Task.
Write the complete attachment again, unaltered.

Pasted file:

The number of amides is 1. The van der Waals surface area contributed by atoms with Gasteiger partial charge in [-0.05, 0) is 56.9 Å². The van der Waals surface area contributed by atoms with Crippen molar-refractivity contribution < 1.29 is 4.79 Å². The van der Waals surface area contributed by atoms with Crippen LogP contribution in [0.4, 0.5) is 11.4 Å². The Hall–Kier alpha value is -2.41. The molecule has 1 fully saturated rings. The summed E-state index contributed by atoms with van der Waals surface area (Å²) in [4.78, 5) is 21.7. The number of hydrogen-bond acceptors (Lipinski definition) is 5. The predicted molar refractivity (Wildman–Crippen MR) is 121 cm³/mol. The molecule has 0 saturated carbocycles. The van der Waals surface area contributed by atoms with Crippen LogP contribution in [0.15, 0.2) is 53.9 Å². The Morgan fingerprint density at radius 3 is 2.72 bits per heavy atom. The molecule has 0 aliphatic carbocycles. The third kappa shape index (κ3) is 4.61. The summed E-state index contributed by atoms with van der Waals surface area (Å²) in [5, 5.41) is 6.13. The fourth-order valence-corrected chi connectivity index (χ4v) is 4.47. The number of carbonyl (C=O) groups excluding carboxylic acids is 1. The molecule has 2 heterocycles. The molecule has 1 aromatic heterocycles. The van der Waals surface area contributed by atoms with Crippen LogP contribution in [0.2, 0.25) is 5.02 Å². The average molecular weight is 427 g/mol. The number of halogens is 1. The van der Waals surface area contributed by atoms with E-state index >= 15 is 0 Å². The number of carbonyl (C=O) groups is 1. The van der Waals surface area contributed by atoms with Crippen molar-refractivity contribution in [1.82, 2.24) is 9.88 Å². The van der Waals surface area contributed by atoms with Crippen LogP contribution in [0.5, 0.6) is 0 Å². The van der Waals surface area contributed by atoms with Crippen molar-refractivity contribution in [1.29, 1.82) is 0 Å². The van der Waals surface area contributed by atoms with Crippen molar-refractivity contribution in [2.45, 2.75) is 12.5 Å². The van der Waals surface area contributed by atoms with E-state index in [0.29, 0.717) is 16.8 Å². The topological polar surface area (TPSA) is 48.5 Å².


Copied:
The number of amides is 1. The van der Waals surface area contributed by atoms with Gasteiger partial charge in [-0.05, 0) is 56.9 Å². The van der Waals surface area contributed by atoms with Crippen molar-refractivity contribution < 1.29 is 4.79 Å². The van der Waals surface area contributed by atoms with Crippen LogP contribution in [0.4, 0.5) is 11.4 Å². The Hall–Kier alpha value is -2.41. The molecule has 1 fully saturated rings. The summed E-state index contributed by atoms with van der Waals surface area (Å²) in [4.78, 5) is 21.7. The number of hydrogen-bond acceptors (Lipinski definition) is 5. The predicted molar refractivity (Wildman–Crippen MR) is 121 cm³/mol. The molecule has 0 saturated carbocycles. The van der Waals surface area contributed by atoms with Crippen LogP contribution in [0.15, 0.2) is 53.9 Å². The Morgan fingerprint density at radius 3 is 2.72 bits per heavy atom. The molecule has 0 aliphatic carbocycles. The third kappa shape index (κ3) is 4.61. The summed E-state index contributed by atoms with van der Waals surface area (Å²) in [5, 5.41) is 6.13. The fourth-order valence-corrected chi connectivity index (χ4v) is 4.47. The number of carbonyl (C=O) groups excluding carboxylic acids is 1. The molecule has 2 heterocycles. The molecule has 1 aromatic heterocycles. The van der Waals surface area contributed by atoms with Crippen LogP contribution in [0.2, 0.25) is 5.02 Å². The average molecular weight is 427 g/mol. The number of halogens is 1. The van der Waals surface area contributed by atoms with E-state index >= 15 is 0 Å². The number of carbonyl (C=O) groups is 1. The van der Waals surface area contributed by atoms with Crippen molar-refractivity contribution in [1.82, 2.24) is 9.88 Å². The van der Waals surface area contributed by atoms with Crippen LogP contribution in [0.5, 0.6) is 0 Å². The van der Waals surface area contributed by atoms with Crippen molar-refractivity contribution in [1.29, 1.82) is 0 Å². The van der Waals surface area contributed by atoms with Crippen molar-refractivity contribution in [2.45, 2.75) is 12.5 Å². The van der Waals surface area contributed by atoms with E-state index in [0.29, 0.717) is 16.8 Å². The topological polar surface area (TPSA) is 48.5 Å².